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Well, it’s been over a week since my return from Ghana. I had planned on posting earlier, right when I got back actually, but that’s not how it worked out. For starters, getting out of Ghana was, well, interesting. My flight was supposed to leave around 10 pm. All of the others in my contingency left the night before as it is much easier to make it back to continental Europe than the States from West Africa. So that left me, the lone American, the last the leave just like I was the first to arrive, by myself in Africa, working my way home.

Instead of leaving at 10 pm, we left closer to 1 am. My flight was coming from Lagos, Nigeria and delayed because some “big chief” (a term many Ghanaians I met use to describe just about anyone who seems to think they are very important) thought it a wise idea to bribe an airport official and get his car on the tarmac so as to not miss his flight. Apparently he not only ended up missing his flight, but getting his car HIT BY A PLANE. Continue reading "Home" »

Winding Down

Well here it is. My last day in Ghana. I blinked and it was over and at the same time I can’t get home soon enough.

The rest of my group left yesterday, which means last night and today I’ve been on my own. It’s a nice book-end, actually, beginning and ending this trip without travel companions. Now, I would have taken a flight out last night if I could have, but still, I appreciate the symmetry of it.

I don’t know what I expected from this trip–I mean, I was here for work and not some kind of white bohemian sprit quest. But still, I’m leaving changed. It would be impossible not to.

I started the re-entry process back to American life last night and it’s funny what pops up and what falls away. The usual gnats of existence managed to converge, those people and events driven by insecurity, doubt and fear. In fact, it was kind of reassuring in a weird way to have it happen, like a nice reminder that the more things change the more they stay the same in many ways. I’ll tell you what though, this year with Olive, topped off with this trip to Africa has been a gift in terms of not letting that kind of garbage stick around.

I don’t leave until late tonight, and then I travel basically all day tomorrow. I’m still holding my breath on the exit. Last night I was having dinner with three of the other writers on the trip, all leaving for Europe that night when they got a message their flight had been bumped up and was leaving in an hour. An hour. To get checked in through customs and on a plane from our hotel. In Africa. This is the kind of stuff that has happened here–ridiculous, comical, but unnerving nonetheless. It’s been fun but I’m ready to come home.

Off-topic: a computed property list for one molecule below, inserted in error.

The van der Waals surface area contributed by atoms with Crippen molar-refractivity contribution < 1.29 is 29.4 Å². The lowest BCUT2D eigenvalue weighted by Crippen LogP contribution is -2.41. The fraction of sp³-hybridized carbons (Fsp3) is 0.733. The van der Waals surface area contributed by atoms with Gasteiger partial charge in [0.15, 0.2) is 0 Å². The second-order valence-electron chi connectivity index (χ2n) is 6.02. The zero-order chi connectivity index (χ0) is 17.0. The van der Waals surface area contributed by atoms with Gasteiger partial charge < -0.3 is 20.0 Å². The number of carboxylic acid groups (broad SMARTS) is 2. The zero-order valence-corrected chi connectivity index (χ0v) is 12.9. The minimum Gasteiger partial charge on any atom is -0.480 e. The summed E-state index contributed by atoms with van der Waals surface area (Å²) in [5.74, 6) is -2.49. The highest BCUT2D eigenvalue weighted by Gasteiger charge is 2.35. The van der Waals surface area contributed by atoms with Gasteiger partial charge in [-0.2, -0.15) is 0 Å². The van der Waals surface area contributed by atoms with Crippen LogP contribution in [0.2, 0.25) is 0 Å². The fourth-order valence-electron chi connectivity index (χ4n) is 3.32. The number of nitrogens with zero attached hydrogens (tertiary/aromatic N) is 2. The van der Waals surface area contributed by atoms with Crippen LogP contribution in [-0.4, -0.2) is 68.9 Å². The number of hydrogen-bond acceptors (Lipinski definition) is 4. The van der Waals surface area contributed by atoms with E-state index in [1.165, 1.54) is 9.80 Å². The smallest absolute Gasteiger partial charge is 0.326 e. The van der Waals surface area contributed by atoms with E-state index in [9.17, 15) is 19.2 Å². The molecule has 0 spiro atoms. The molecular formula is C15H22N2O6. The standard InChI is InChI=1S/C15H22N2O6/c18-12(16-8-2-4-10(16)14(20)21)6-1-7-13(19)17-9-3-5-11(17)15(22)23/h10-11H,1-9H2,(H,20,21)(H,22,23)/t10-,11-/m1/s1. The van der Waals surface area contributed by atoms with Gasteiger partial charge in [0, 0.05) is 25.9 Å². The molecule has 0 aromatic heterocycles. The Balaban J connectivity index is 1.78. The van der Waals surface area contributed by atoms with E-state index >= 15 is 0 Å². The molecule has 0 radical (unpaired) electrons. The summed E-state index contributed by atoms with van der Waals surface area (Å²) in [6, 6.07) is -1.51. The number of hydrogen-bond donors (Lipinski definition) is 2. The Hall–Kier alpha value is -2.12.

Hope to have some time to blog some more on the return trip home, otherwise I’ll pepper the stories as we race through the holidays and into a new year. 2011 has not been dull, that is for sure.

For those of you who have sent me messages along the way, thanks. Really. It’s an odd thing feeling so far away yet totally connected, and they have helped bridge that gap immensely. I’m leaving Ghana not knowing if my time here accomplished anything for anyone but myself. I hope so, but really, how could that be measured?

One last shot before I go for a bit and until I can get the others off my camera. Enjoy!

Connections

First off, words fail to express my annoyance that the only thing I managed to forget on this trip is the cord to my camera for downloading pictures. Yesterday was spent traveling through the interior of Ghana, with a trip to Koforidua and finally Kumasi. The Ghanaian countryside is positively breathtaking, but since I cant download the best of my pictures, you’re going to have to take my word for it. I hate to even offer an example as it won’t do this country justice, but I will anyway. Here you go.

One of the challenges of this trip has been how to write about all I am seeing, and frankly I don’t know that I’ve struck the right tone in my work so far. Yes, Ghana faces some very sobering hurdles as it continues to develop, but frankly, as I’ve settled and especially as I’ve developed a comfort to the rhythms of the country, I’m finding more common ground with the challenges America and Americans face. Maybe that isn’t much of a revelation and maybe that is simply more a reflection of how biased my understanding of Africa is. I don’t think I’ll know for a while. But I can say for certain that if Ghana loses ground it will largely be the fault of the international community.

I hate to even say that because I don’t want to for a second suggest that Ghana needs the rest of the world to save it. It doesn’t. But a legacy of resource exploitation, both human and natural, also can’t be denied. So it’s complicated.

Perhaps the greatest gift I’ve had so far is the opportunity to connect with Nana and his assistant Daniel. Their ability to fill in the gaps, to offer perspective and some companionship on this trip has deepened my sense that in this crazy world we really are all more alike than not.

In the coming posts I’ll tell you about my visit to a Ghanaian village where I learned that humans everywhere will organize into essentially the same political structures to govern their communities, the amazing women leading the public health efforts on the ground, and how I might have made some Catholics a little uncomfortable with some questions concerning condom distribution programs. Each day has given me a novel’s worth of plot so, fortunately or unfortunately, you’ll be hearing me talk about Ghana for a LONG time.

I leave to come home on Saturday and hope to have a couple of more posts up in the meantime. Till then, be good to each other folks, strangers or no.